Comparing MMANA-GAL with measurements of a biquad antenna

17.03.2023 9:45

My dad recently made a biquad antenna for the 2.4 GHz band. He optimized the geometry in the MMANA-GAL software. I've measured the S-parameters of the antenna using my home-made VNA and compared it to the simulation results produced by MMANA-GAL. Measured VSWR is slightly higher than predicted and the resonance is off by around 30 MHz, but otherwise the measurements show roughly similar results than the simulation.

The antenna is made in an old CD-R cake box. The driven element is a 1.5 mm diameter copper wire bent into the figure eight shape. Center of the wire is positioned 15 mm above a circular reflector made out of steel foil with a diameter of 122 mm. A coaxial feed line goes through the reflector and attaches to one side of the element. The feed line is soldered to a SMA connector on the bottom of the box. There is some more info on the construction of biquad antennas for the 2.4 GHz band on this page.

Biquad antenna in a CD-R cake box with two sizes of covers.

Two transparent covers of different heights fit over the antenna: the high cover measures 50 mm in height. The low cover measures 23 mm in height. The low cover sits just above the element. Both covers are made of polypropylene. I've measured the antenna with each cover as well as with no cover installed.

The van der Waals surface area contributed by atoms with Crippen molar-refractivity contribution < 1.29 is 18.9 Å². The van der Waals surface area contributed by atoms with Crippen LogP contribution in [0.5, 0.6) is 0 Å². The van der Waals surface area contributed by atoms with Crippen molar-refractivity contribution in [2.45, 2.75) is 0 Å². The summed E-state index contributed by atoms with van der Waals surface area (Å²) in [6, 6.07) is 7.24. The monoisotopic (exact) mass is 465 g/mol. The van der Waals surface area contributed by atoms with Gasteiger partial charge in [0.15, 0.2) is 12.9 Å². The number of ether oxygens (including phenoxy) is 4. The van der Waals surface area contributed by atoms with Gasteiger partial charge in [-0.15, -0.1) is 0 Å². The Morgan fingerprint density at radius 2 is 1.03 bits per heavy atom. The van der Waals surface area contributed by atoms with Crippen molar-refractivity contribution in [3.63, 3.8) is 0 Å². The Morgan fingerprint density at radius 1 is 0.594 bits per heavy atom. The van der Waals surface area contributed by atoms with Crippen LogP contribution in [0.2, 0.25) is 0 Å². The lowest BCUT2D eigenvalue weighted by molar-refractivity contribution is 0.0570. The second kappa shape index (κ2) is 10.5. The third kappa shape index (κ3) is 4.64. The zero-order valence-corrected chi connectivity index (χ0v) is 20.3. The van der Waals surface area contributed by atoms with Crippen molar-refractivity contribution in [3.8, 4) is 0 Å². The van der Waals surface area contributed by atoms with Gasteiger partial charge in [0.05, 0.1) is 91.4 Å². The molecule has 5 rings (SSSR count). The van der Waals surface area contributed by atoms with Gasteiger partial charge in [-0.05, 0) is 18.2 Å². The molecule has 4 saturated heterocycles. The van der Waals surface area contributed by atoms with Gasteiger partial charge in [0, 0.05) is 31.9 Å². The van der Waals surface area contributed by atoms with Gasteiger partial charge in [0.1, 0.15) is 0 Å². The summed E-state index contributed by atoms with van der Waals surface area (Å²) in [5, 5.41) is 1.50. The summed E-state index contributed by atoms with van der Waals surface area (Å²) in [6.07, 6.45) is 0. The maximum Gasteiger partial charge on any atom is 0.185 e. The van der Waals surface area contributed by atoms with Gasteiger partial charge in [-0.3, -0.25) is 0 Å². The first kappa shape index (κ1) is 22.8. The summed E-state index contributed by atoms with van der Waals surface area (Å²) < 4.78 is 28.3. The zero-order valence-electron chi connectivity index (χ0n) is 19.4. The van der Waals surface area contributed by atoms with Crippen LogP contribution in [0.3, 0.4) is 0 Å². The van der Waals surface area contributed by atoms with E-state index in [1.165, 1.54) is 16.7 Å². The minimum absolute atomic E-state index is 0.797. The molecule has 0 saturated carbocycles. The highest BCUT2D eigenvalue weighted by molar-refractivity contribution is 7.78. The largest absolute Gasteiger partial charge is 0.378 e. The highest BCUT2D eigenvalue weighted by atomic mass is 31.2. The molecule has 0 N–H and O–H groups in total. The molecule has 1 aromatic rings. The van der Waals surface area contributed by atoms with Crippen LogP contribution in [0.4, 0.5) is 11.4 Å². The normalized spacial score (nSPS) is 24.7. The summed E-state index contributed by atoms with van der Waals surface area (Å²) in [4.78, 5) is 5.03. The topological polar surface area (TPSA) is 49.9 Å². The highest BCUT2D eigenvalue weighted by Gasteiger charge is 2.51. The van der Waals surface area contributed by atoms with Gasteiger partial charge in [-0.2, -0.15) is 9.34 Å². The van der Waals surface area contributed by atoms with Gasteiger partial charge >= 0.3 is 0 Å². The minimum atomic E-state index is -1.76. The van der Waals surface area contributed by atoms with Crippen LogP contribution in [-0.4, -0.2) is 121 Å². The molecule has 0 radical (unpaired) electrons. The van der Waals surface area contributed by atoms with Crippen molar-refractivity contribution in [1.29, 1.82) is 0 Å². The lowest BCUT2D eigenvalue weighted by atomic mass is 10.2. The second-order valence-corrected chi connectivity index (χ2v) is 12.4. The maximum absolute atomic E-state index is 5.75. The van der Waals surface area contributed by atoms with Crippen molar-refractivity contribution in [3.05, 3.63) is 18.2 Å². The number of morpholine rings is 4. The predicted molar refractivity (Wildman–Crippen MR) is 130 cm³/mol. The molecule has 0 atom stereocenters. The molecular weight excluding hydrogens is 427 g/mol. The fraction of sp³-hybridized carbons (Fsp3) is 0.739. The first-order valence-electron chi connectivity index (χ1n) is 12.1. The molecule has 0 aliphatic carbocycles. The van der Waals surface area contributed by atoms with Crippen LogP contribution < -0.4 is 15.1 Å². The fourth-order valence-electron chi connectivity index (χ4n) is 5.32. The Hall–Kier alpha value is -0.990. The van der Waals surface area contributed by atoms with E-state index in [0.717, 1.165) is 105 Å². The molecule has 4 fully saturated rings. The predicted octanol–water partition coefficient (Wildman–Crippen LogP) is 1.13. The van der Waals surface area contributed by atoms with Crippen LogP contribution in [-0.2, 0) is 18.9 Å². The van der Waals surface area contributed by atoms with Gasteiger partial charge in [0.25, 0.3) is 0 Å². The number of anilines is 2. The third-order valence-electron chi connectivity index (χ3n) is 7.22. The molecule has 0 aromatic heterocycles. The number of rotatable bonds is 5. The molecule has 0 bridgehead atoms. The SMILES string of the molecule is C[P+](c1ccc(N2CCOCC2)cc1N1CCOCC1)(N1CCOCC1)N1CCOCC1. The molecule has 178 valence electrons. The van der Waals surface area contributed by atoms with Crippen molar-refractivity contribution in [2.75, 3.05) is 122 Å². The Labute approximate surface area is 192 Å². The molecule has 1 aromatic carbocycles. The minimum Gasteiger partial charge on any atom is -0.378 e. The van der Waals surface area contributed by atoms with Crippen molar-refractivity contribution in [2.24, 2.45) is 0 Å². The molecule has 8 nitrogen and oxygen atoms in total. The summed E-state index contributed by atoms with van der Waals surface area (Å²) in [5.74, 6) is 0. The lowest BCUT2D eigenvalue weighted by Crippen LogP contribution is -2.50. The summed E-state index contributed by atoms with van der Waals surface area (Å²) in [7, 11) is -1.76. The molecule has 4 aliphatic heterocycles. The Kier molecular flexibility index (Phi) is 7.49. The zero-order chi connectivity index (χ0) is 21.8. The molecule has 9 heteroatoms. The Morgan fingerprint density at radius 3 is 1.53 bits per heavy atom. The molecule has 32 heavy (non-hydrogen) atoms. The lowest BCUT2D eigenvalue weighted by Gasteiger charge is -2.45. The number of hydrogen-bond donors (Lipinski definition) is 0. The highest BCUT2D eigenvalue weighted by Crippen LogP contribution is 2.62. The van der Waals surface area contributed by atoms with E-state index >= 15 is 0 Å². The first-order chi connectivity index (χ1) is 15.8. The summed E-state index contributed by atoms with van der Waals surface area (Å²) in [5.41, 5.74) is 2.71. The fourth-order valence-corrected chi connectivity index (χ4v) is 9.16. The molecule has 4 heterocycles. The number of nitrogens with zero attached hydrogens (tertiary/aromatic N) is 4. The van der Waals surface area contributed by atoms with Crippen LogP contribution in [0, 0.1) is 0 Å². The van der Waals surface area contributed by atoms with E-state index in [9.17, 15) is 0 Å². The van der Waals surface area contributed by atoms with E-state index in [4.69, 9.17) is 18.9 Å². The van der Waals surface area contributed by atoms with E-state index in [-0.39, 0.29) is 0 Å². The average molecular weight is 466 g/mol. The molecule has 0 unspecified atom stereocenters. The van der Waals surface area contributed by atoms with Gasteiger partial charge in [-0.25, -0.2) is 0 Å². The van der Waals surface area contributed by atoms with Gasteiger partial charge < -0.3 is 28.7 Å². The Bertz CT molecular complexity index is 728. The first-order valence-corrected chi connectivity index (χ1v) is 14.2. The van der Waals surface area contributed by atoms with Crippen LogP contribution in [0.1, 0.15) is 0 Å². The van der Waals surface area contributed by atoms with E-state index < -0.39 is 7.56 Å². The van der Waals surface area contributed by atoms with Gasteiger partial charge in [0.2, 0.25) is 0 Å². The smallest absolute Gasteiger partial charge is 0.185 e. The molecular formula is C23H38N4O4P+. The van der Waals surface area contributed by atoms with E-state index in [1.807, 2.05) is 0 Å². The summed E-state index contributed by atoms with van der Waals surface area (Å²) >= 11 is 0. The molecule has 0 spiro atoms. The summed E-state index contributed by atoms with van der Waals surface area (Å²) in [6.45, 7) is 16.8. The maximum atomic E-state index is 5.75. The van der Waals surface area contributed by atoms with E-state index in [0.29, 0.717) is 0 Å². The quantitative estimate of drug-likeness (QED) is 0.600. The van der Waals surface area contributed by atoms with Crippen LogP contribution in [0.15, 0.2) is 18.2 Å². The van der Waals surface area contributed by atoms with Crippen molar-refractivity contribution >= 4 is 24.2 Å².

Biquad antenna modelled in MMANA-GAL.

The antenna models in MMANA-GAL consist of a collection of wires. The solid reflector plate was modeled as a grid of wires, with spacing small compared to the wavelength. Diameter of the wires in the model was 0.8 mm and "Cu wire" was selected for the loss model. The signal source in the model was placed directly at the element. Antenna was simulated in free space. MMANA-GAL has no capability to simulate dielectrics around the antenna, so the effect of the box was not simulated.

The built-in optimization function of MMANA-GAL was used to optimize the geometry of the driven element for the best VSWR at 2450 MHz. This produced the slightly elongated shape of the element (note that the corners are not 90 degrees)

My small home made vector network analyzer.